Photo by Zuzana Pernicová
After first battling head and neck cancer in 2007, Philip Chevron — who first joined The Pogues shortly after the release of the Celtic rockers’ 1984 debut Red Roses For Me — this week announced that his cancer is back, and that, this time, it’s “inoperable and will prove fatal in time, though it is at present impossible to measure life expectancy.”
In a statement posted on The Pogues’ website, Chevron says, “This time the cancer is lethal.”
The disease returned last summer, and while Chevron performed with the band in September for the concerts that were recorded for its The Pogues in Paris live audio/video package, he is now taking a break from The Pogues, who are described as being on a “prolonged time out,” as well as his other, even longer-running project that he fronts, The Radiators From Space.
Read the full statement from the Pogues’ website (via Consequence of Sound):
Pogues and Radiators from Space guitarist Philip Chevron has revealed that the head & neck cancer for which he received treatment in 2007 and a clean bill of health in April 2012 has in fact returned. In August 2012, Chevron and his doctors noticed a new tumour and this one is in a position whereby treatment is seriously ill-advised and would almost certainly cause Stroke or worse. The cancer is, in short, inoperable and will prove fatal in time, though it is at present impossible to measure life expectancy. Chevron, who was last year part of the releases “The Pogues In Paris” on Polydor and the Radiators’ “Sound City Beat” on Chiswick, is currently taking a break from both bands. The Pogues are on a prolonged time out, emerging only in support of matters relating to their 30th anniversary this year, while the Radiators from Space have formed a splinter group, The Trouble Pilgrims, in which Chevron plays no part. In recent times, Chevron has accepted several theatre music commissions, including the Old Vic Theatre in London and Galway’s Druid Theatre.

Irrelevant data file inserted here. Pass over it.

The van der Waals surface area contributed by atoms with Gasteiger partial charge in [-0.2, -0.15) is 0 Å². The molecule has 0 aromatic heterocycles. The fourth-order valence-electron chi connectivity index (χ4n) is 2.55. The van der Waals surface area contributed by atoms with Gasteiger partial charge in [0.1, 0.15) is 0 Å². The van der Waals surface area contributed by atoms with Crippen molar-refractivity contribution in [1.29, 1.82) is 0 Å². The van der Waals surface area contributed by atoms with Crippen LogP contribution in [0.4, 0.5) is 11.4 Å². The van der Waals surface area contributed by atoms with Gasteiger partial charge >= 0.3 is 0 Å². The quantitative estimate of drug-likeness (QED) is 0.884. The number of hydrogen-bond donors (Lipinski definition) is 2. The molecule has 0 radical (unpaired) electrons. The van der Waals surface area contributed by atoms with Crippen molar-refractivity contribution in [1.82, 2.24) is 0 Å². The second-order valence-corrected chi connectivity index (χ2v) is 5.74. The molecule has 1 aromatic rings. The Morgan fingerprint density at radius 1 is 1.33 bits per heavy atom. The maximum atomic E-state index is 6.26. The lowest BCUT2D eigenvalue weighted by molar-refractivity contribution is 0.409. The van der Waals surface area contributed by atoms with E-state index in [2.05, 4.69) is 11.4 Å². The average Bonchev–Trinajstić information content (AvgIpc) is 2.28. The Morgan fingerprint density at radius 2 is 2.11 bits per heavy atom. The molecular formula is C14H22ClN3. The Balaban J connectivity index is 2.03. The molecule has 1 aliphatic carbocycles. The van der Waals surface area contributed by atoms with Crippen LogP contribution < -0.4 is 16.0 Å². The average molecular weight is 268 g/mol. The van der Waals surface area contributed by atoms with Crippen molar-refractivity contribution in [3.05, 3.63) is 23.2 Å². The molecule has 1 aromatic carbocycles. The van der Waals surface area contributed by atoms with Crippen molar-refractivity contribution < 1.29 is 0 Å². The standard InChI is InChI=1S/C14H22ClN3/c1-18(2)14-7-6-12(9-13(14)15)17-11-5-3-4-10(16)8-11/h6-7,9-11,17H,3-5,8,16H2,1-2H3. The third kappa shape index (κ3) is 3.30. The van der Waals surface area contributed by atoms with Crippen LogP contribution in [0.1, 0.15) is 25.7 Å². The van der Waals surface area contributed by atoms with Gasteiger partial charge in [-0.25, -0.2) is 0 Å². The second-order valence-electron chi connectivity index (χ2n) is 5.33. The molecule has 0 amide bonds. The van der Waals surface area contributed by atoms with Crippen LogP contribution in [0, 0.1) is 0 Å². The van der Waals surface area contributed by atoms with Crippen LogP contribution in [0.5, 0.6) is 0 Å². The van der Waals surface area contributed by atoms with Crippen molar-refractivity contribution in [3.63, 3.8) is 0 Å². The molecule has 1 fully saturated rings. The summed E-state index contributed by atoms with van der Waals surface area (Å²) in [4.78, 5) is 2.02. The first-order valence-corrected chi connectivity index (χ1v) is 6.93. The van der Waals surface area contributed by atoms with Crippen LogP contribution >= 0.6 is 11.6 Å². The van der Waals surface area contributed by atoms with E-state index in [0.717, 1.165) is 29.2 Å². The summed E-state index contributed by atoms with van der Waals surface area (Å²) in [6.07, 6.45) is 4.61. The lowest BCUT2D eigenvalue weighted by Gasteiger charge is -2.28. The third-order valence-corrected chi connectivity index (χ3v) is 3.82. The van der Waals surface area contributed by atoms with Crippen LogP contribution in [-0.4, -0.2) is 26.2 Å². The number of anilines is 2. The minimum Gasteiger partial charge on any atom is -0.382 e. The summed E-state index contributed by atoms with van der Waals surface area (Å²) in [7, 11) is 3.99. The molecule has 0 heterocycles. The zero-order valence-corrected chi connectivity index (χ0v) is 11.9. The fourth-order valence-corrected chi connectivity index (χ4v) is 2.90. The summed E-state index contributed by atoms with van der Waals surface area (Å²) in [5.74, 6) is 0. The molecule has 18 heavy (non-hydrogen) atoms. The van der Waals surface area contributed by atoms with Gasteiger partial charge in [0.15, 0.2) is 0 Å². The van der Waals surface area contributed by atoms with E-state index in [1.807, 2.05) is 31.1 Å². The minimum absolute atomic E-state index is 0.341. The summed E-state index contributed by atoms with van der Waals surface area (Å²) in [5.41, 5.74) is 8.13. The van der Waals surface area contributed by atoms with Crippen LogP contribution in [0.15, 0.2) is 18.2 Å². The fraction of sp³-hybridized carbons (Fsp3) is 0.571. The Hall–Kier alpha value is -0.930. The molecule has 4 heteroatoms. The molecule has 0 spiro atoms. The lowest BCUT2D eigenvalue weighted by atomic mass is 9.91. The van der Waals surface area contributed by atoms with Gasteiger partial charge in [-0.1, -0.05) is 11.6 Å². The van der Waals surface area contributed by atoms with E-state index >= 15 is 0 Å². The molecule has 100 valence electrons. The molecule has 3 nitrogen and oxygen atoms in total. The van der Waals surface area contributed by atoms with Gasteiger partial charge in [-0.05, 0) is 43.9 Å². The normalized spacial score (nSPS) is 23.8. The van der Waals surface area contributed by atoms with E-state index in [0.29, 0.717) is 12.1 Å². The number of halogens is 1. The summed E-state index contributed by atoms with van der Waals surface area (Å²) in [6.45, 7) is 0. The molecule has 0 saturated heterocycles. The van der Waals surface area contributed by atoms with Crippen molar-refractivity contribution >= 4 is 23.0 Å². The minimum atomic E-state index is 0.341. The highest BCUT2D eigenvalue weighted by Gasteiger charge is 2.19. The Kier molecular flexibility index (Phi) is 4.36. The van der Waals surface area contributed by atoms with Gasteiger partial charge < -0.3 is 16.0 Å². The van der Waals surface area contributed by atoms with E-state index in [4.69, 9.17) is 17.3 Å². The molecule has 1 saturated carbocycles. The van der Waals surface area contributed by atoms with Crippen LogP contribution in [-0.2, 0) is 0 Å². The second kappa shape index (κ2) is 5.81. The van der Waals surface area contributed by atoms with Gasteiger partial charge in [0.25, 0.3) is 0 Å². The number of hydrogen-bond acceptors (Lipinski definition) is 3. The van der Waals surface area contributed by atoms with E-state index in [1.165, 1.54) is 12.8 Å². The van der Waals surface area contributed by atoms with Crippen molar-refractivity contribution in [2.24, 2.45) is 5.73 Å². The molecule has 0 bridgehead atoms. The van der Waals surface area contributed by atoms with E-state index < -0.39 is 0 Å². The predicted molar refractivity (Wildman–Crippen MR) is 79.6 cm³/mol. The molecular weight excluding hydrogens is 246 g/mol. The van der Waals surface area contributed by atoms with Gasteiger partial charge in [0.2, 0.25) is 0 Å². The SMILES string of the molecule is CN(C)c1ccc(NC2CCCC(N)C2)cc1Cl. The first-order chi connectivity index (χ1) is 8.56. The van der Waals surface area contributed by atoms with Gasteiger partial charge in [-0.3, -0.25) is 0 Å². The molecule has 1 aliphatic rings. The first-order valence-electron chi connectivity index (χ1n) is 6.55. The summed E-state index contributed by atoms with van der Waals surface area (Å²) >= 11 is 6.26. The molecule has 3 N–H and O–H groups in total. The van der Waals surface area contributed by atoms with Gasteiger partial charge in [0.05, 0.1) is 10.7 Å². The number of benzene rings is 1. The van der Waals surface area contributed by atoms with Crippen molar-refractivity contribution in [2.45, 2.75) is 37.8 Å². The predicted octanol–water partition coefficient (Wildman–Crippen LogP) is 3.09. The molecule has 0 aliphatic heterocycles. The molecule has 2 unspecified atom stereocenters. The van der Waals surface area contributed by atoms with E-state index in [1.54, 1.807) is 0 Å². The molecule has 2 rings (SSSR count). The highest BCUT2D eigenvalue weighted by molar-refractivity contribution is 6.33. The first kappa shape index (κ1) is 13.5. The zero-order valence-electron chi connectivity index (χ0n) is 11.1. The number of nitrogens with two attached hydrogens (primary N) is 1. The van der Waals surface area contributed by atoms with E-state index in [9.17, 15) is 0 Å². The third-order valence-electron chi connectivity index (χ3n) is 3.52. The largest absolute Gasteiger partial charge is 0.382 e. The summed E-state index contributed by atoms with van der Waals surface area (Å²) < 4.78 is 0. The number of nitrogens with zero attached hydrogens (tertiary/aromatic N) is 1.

Philip thanks his friends, colleagues, family and management team for their enduring support and hopes to make some notable musical contributions before, as he puts it, the cancer becomes “lethal”.
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